No one is too familiar with the Facebook rabbit hole. The scenario is familiar.
It’s Tuesday night for me. I am unwinding in bed and scrolling mindlessly, but half an hour later I’m not closer to resting.
I will comment on a friend’s post, and Facebook will suggest friending a former classmate. But instead of that, I’ll scroll through the profile of my former classmate and learn all about their lives… until I find an article that leads me down a research spiral with a comment section that puts my brain on hyperdrive.
I feel drained the next morning.
Perhaps the blue light that lights up our faces while scrolling through our friends’ profiles and feeds is what disrupts our sleep cycle. Restedness can cause irritability and grogginess. It could also be something else.
Perhaps, even though we think we are online to stay connected we may be draining our social energy by not being able to interact in person.
Imagine if every reply, like, heart and response we send to someone online is actually reducing our energy for offline friendships.
Friendships can be made online, too.
Although our brains are able to tell the difference between online chat and in-person social interaction it is unlikely that we have developed more energy or a different set of energy for social media.
There is a limit to the number of people we can truly connect with and have the energy to help.
This means that we lose the energy to care for those we know offline by spending late-night hours online chatting with strangers.
R.I.M. says, “It seems that we can only manage about 150 friends and family members.” Dunbar, PhD is a professor at the Department of Experimental Psychology, University of Oxford. Healthline was informed by Dunbar that this limit is determined by the size of our brains.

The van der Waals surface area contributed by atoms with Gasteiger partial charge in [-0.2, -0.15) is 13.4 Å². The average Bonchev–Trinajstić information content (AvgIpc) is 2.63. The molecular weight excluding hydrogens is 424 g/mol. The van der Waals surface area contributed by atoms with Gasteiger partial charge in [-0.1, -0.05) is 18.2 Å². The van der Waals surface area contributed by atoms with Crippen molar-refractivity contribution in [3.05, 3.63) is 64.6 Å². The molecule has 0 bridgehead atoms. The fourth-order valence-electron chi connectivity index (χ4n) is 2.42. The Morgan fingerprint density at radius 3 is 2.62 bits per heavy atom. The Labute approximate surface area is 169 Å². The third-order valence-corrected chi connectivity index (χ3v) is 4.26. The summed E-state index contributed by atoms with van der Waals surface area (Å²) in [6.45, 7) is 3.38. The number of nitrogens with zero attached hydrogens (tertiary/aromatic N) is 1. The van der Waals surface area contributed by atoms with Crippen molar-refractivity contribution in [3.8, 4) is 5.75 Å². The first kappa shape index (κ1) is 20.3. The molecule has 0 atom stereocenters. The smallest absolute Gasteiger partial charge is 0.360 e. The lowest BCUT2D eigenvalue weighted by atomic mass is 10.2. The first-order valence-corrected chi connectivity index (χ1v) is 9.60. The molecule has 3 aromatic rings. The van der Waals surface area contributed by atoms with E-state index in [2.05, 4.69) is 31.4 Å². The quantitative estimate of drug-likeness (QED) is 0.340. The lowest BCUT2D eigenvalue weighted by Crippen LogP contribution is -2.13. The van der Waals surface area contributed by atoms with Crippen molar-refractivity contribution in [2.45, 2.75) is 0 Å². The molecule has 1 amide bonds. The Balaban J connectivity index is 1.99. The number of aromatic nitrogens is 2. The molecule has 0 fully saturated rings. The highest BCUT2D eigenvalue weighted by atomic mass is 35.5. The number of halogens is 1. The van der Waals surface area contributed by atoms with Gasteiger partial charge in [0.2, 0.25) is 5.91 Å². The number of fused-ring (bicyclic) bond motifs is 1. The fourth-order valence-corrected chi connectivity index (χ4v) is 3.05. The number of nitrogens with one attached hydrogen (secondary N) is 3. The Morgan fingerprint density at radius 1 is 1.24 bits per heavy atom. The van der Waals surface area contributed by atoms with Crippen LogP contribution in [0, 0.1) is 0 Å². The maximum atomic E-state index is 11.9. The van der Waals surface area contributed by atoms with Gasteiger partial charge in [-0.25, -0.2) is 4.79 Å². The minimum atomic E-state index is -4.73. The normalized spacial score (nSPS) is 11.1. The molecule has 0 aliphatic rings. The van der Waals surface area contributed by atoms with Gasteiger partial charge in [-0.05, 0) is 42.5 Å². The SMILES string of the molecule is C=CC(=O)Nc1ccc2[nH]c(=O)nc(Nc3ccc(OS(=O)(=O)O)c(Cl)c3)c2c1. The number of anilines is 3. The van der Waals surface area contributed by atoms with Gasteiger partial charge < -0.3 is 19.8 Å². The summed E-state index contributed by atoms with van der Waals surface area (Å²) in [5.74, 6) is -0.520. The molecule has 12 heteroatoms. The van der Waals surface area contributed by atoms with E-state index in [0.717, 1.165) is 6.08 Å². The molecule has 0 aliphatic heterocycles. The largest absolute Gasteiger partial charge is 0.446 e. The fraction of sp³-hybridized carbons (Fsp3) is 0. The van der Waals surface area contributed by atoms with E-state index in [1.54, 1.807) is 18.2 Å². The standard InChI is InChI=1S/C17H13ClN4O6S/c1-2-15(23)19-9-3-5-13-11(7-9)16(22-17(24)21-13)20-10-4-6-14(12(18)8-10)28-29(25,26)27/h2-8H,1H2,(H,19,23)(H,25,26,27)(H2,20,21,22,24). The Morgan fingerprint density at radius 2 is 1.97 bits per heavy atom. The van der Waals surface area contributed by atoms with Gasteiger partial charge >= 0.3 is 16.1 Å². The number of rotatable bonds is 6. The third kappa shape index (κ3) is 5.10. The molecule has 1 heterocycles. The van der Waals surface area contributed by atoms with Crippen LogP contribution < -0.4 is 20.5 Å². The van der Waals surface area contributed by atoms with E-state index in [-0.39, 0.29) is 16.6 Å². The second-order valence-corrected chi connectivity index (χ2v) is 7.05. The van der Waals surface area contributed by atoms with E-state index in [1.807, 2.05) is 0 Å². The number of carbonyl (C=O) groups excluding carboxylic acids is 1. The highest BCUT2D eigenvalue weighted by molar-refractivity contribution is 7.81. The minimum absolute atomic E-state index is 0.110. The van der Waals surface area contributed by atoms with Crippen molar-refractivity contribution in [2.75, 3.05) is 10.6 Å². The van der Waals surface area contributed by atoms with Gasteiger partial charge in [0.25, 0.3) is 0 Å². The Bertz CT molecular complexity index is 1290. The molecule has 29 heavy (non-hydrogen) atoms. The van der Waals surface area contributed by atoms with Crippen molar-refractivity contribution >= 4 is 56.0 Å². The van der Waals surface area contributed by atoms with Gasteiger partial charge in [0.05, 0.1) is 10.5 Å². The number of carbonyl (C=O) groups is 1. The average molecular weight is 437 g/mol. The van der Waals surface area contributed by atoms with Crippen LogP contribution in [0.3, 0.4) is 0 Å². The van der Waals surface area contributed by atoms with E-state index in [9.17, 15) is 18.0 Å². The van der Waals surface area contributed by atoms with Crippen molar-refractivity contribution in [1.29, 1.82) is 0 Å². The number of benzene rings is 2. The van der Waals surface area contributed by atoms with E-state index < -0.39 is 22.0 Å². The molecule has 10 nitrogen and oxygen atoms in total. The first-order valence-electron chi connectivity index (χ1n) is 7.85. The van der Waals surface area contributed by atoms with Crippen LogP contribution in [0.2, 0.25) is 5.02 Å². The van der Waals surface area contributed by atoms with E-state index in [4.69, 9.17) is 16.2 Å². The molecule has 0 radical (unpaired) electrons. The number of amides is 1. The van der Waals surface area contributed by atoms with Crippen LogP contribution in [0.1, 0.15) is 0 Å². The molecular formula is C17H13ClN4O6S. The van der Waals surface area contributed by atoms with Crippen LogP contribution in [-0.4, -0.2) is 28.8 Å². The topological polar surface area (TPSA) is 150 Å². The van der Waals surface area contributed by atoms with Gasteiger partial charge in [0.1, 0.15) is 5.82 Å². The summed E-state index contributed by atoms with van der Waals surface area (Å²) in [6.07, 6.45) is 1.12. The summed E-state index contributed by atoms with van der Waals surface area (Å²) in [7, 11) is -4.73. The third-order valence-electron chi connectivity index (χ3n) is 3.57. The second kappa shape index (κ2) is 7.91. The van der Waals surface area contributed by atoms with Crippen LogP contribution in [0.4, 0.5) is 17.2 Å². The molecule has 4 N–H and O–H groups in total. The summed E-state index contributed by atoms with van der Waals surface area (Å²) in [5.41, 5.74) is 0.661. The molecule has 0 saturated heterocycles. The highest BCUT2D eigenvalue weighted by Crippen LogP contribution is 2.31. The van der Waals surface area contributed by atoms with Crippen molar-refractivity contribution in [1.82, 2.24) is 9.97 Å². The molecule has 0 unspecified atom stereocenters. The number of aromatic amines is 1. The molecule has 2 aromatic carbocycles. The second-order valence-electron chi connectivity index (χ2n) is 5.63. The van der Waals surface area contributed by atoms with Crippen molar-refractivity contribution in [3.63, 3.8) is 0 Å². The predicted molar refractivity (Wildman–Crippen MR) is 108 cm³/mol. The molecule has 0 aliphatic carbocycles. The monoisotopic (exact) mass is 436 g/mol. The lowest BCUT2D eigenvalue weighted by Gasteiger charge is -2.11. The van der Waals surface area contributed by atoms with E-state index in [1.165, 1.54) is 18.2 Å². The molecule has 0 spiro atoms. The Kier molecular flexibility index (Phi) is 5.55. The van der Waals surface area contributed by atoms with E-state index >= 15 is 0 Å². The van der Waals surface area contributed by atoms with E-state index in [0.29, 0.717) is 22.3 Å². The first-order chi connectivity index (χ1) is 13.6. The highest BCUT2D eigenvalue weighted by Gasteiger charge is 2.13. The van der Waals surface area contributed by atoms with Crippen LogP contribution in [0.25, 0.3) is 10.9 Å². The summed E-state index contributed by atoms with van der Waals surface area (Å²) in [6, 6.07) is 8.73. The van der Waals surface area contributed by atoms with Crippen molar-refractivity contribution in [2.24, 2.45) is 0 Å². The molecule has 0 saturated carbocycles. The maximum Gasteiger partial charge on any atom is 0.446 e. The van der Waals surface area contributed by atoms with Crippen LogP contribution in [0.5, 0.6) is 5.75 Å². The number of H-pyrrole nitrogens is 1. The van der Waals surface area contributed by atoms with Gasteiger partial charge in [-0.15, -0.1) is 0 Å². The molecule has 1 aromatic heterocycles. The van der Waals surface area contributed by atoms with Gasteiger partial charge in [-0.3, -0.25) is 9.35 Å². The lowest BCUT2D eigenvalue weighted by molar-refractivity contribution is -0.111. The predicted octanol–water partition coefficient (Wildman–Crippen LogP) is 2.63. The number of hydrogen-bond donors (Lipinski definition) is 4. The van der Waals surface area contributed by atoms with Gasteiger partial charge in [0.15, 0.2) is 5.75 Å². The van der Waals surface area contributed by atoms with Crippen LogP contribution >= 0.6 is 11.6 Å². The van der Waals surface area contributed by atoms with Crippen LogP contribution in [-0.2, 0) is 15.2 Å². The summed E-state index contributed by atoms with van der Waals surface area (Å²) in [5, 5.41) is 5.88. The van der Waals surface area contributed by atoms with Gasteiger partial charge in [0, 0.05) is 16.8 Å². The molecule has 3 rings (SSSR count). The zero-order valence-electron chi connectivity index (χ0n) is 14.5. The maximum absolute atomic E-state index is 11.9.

Dunbar says that this is one of two factors that affect how many friends you have.
Dunbar and other researchers discovered this through brain scans. They found that friends offline and online are related to the size and function of our neocortex (the part of the brain that manages relationships).
Time is the second constraint.
GlobalWebIndex data shows that people spent more than 2 hours per day on social media messaging and social media in 2017. This is half an extra hour than 2012, and it will likely continue to rise as the years progress.
Dunbar states, “The strength of a relationship is determined by how much time you put into it.”
Dunbar’s 2016 study suggests that social media does not allow us to “break through” the barriers of offline relationships, and can help us build stronger social networks. However, Dunbar’s research shows that it doesn’t limit our natural ability for friendship.
We often have inner circles within our 150-limit network that need to be contacted regularly.
Consider your social circle. How many people are you close to? Dunbar concluded that every circle needs different levels of interaction and commitment.
He said that we should interact at least once per week with the inner core of five friends, once per month with the next layer, 15 best friends, and once per year with the main layer, 150 “just friends”.
Family members and close relatives are the exception, as they require less interaction to keep connections.
What happens if your friend count or number of followers is greater than 150? Dunbar claims it is a meaningless number.
He says, “We are fooling ourselves.” You can sign up as many people as you want, but it doesn’t make them friends. We are only signing up people we would consider friends in the offline world.
Dunbar states that social media is much like face-to-face. We give the majority of our interaction to the 15 closest people we know. About 40% of our attention goes to our 5 closest friends and 60% to our 15.
This is a tie-in to one of the oldest arguments for social media: While it might not increase the number of genuine friendships, these platforms can help us keep and strengthen our important connections.
Dunbar states that social media is a great way to keep old friends going.
Social media has many perks. One is the ability to share milestones with people that I don’t know. While I’m going about my daily business, I can become a voyeur for everything, from the most precious moments to the most mundane meals.
However, I am also constantly bombarded with heated commentary and headlines from strangers and connections. It’s not an option.